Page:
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Considering Options for Livelihood Interventions in Northern Ghana

Published 02/23/2015 by Global Communities

Considering Options for Livelihood Interventions in Northern Ghana

Chenyan Lu, Cassia O. Moraes, Miks Muizarajs, Matthew J. Smith and Raul A. Soto contribute to Global Communities’ program research
Communities in northern Ghana face harsh and unpredictable climate which negatively affects local agricultural systems as well as well-being of the population which remains vulnerable to drought, famine and social unrest. Under the Resiliency in Northern Ghana (RING) project funded by USAID and implemented by Global Communities, critical components of the long-term sustainability of human development efforts in the northern Ghana region are addressed, including access to markets and improved nutrition. A menu of programmatic interventions has been developed for consideration by the RING implementation team but final selection of such intervention has not been made yet. A team of Master Candidates from Colombia University’s School of International and Public Affairs (SIPA) and their academic advisor, Dr. Tony Barclay were invited by the Ghana-RING team to analyze available options, prioritize interventions based on a comparative analytical framework, and to create a strategy for next steps.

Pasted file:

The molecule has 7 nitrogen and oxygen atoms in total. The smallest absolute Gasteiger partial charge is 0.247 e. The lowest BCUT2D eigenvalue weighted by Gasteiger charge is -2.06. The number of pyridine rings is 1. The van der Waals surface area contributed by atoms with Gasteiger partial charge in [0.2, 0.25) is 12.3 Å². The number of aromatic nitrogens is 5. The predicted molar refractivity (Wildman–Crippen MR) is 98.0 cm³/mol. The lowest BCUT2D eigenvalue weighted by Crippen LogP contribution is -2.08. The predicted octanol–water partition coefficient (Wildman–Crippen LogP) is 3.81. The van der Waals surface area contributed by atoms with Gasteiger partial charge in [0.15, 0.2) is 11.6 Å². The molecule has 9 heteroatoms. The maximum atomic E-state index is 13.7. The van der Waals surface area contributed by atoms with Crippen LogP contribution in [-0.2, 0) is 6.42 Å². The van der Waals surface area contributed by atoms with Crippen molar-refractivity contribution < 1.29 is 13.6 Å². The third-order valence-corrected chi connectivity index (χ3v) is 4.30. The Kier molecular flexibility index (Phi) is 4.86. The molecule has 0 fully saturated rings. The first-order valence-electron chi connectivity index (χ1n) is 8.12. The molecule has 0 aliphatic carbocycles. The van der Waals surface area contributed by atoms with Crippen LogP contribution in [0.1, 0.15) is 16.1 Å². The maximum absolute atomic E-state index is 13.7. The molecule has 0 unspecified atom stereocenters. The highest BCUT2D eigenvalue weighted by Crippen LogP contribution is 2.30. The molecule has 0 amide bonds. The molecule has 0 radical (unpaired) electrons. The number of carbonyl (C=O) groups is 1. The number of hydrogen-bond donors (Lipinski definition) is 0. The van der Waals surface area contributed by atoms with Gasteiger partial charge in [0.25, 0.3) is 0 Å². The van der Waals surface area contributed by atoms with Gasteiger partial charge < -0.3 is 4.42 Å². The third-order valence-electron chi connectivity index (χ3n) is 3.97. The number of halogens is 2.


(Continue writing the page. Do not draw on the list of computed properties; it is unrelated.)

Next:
The Columbia SIPA team developed a template scorecard allowing to determine the top five interventions that the RING team should suggest to be included in their work plans. The following factors were considered critical in making the decision:
Impact factors

agricultural market and value chain strengthening 

sustainable economic development potential 

improved nutrition 

gender sensitivity and equity 

employment generating potential        
Implementation factors

agricultural/economic fit

cost per beneficiary

cultural appropriateness

technical difficulty
Given limited funding, cost-effectiveness of interventions is among the top priorities for USAID but special attention needs to be paid to gender sensitivity as this socio-economic group is most frequently exhibiting poor nutrition outcomes.